Original Publication Date
Journal of the American Heart Association
DOI of Original Publication
Date of Submission
Catheter ablation is an effective treatment for atrial fibrillation (AF), but high levels of post-procedure inflammation predict adverse clinical events. Ascorbic acid (AA) has shown promise in reducing inflammation but is untested in this population. We sought to test the feasibility, safety, and preliminary effects on inflammatory biomarkers in the CITRIS-AF (Vitamin C Intravenous Treatment In the Setting of Atrial Fibrillation Ablation) pilot study.
Methods and Results
Patients scheduled to undergo AF ablation (N=20) were randomized 1:1 to double-blinded treatment with AA (200 mg/kg divided over 24 hours) or placebo. C-reactive protein and interleukin-6 levels were obtained before the first infusion and repeated at 24 hours and 30 days. Pain levels within 24 hours and early recurrence of AF within 90 days were recorded. Median and interquartile range were aged 63 (56–70) years, 13 (65%) men, and 18 (90%) white. Baseline data were similar between the 2 groups except ejection fraction. Baseline C-reactive protein levels were 2.56 (1.47–5.87) mg/L and similar between groups (P=0.48). Change in C-reactive protein from baseline to 24 hours was +10.79 (+6.56–23.19) mg/L in the placebo group and +3.01 (+0.40–5.43) mg/L in the AA group (P=0.02). Conversely, change in interleukin-6 was numerically higher in the AA group, though not statistically significant (P=0.32). One patient in each arm developed pericarditis; no adverse events related to the infusions were seen. There were no significant differences between aggregated post-procedure pain levels within 24 hours or early recurrence of AF (both P>0.05).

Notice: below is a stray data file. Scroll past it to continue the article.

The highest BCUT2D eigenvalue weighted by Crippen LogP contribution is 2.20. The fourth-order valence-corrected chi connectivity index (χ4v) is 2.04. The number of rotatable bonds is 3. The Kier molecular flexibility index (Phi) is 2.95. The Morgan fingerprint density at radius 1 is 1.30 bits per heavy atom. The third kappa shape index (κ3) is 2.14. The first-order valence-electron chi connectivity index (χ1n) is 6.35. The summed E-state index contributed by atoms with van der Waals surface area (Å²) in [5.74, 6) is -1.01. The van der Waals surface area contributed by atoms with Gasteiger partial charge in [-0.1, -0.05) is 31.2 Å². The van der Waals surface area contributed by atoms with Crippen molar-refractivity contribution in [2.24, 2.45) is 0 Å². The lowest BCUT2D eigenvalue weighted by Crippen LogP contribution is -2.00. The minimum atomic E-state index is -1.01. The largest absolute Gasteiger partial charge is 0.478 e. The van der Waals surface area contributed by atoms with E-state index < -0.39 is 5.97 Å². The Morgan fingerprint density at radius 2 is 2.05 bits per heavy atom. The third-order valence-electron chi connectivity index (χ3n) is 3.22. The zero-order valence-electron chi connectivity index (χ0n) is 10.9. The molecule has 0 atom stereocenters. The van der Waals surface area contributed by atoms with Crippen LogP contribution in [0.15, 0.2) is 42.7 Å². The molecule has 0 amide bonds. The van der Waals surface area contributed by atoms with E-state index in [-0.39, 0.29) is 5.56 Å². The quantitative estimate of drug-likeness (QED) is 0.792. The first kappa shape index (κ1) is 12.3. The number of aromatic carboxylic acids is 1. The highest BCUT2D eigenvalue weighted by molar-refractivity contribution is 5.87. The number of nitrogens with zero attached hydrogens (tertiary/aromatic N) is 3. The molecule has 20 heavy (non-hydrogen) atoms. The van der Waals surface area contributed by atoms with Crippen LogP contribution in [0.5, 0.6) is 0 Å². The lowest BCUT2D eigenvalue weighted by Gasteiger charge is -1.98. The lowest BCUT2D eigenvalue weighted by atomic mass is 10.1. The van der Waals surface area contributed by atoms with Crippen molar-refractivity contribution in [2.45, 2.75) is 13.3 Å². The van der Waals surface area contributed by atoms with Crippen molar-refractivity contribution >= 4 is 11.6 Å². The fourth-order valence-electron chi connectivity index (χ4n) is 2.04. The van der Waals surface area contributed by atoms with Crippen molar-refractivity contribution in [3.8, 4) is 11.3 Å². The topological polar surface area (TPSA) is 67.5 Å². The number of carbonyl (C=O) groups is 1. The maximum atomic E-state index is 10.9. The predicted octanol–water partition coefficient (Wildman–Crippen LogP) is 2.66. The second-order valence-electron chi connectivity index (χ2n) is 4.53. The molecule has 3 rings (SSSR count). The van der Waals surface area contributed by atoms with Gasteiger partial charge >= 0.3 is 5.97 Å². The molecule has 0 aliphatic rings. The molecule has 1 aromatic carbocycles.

High-dose AA is safe and well tolerated at the time of AF ablation and may be associated with a blunted rise in C-reactive protein, although consistent findings were not seen in interleukin-6 levels. Further studies are needed to validate these findings and explore the potential benefit in improving clinically relevant outcomes.
© 2020 The Authors. This is an open access article under the terms of the Creative Commons Attribution-NonCommercial License, which permits use, distribution and reproduction in any medium, provided the original work is properly cited and is not used for commercial purposes.
Is Part Of
VCU Internal Medicine Publications